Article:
Diogenes Apolloniates

, or of Apollonia, in the island of Crete, was a disciple of Anaximenes, and the successor of Anaxagoras in the Ionic school. Following the steps of his master, he devoted himself to the contemplation of nature; not, however, without mingling with the severer pursuits of philosophy the study of eloquence. This qualified him to execute the office of preceptor with great reputation, both at Miletus and at Athens. But his success, and perhaps his opinions, excited so much jealousy and aversion among the Athenians, that, like Anaxagoras, he was obliged to provide for his safety by flight. What befel him afterwards, or what was the exact time of his birth or death, is unknown. With Anaximenes, he taught that air, or a subtle ether, is the first material principle in nature, but that it partakes of a divine intelligence, without which nothing could be produced. From comparing the imperfect accounts of his doctrine which remain, with the opinions of his predecessors, it appeals probable that he conceived the infinite ether to be animated by a divine mind, and all things to be formed from this compound principle. 2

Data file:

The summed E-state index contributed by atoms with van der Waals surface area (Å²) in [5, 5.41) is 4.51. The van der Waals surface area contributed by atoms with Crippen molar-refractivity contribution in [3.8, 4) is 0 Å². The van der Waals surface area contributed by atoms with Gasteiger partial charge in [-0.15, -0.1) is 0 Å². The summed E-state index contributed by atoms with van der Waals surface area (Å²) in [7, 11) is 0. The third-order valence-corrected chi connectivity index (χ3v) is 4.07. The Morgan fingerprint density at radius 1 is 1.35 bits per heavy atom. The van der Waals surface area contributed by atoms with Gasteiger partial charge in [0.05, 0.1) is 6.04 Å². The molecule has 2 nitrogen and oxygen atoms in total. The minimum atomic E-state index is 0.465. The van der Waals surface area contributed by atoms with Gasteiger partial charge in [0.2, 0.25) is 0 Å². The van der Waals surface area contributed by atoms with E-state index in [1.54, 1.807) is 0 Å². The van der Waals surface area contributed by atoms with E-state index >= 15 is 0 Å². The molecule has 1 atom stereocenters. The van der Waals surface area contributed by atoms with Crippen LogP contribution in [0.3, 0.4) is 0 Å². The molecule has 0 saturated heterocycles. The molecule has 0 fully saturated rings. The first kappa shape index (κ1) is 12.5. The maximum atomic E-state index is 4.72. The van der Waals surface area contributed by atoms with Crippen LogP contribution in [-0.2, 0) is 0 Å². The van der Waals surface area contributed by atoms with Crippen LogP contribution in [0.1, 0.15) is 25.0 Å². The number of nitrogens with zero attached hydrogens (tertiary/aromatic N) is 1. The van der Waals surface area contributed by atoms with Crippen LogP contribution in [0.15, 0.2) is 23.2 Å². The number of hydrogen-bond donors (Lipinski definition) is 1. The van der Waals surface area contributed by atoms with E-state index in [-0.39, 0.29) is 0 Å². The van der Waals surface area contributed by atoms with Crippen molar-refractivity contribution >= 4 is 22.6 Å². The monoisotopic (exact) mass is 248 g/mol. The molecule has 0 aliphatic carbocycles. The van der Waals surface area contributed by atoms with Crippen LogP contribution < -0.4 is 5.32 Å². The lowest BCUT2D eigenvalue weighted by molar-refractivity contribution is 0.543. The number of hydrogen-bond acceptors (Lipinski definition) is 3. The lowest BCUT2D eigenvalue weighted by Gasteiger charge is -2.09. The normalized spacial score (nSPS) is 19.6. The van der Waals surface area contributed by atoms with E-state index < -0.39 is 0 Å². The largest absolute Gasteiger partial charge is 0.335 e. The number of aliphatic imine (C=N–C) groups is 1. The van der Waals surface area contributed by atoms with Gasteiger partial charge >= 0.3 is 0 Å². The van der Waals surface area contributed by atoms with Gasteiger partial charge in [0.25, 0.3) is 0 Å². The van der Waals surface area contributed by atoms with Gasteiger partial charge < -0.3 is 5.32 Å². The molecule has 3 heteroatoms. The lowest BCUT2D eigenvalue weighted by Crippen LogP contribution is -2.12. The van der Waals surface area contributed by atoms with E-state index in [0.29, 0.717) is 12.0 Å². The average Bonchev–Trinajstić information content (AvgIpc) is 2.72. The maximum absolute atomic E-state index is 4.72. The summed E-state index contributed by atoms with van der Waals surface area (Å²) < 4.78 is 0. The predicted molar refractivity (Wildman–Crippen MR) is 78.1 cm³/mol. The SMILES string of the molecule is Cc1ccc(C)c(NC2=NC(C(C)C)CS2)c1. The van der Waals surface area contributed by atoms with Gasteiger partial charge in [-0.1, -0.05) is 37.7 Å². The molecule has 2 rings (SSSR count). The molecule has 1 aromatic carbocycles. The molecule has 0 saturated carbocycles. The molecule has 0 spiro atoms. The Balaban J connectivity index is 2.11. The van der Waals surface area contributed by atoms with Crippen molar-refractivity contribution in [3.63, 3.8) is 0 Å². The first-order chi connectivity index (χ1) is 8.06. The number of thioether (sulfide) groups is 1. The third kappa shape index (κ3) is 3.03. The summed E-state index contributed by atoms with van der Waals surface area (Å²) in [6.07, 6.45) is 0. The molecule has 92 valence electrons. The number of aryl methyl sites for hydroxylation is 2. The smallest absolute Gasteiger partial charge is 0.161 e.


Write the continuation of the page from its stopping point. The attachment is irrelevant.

Gen. Dict.—Brucker.—Diogenes Laertius.—Moreri.